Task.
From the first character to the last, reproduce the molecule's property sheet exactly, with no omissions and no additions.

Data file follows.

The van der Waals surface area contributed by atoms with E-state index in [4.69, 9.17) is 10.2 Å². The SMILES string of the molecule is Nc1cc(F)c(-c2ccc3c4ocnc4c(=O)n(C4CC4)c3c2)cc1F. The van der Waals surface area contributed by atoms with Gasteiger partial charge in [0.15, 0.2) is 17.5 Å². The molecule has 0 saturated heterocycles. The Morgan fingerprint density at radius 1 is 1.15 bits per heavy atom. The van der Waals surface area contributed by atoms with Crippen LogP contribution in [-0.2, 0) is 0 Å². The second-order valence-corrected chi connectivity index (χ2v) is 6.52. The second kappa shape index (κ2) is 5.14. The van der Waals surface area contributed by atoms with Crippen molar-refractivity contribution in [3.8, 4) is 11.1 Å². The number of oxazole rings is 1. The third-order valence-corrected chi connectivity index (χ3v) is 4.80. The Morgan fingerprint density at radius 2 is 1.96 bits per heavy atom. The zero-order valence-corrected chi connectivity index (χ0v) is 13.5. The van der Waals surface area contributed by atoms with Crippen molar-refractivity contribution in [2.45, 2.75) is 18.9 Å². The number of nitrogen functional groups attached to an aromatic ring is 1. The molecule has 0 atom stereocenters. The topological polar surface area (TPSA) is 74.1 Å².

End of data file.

The van der Waals surface area contributed by atoms with E-state index in [4.69, 9.17) is 10.2 Å². The SMILES string of the molecule is Nc1cc(F)c(-c2ccc3c4ocnc4c(=O)n(C4CC4)c3c2)cc1F. The van der Waals surface area contributed by atoms with Gasteiger partial charge in [0.15, 0.2) is 17.5 Å². The molecule has 0 saturated heterocycles. The Morgan fingerprint density at radius 1 is 1.15 bits per heavy atom. The van der Waals surface area contributed by atoms with Crippen LogP contribution in [-0.2, 0) is 0 Å². The second-order valence-corrected chi connectivity index (χ2v) is 6.52. The second kappa shape index (κ2) is 5.14. The van der Waals surface area contributed by atoms with Crippen molar-refractivity contribution in [3.8, 4) is 11.1 Å². The number of oxazole rings is 1. The third-order valence-corrected chi connectivity index (χ3v) is 4.80. The Morgan fingerprint density at radius 2 is 1.96 bits per heavy atom. The zero-order valence-corrected chi connectivity index (χ0v) is 13.5. The van der Waals surface area contributed by atoms with Crippen molar-refractivity contribution in [2.45, 2.75) is 18.9 Å². The number of nitrogen functional groups attached to an aromatic ring is 1. The molecule has 0 atom stereocenters. The topological polar surface area (TPSA) is 74.1 Å².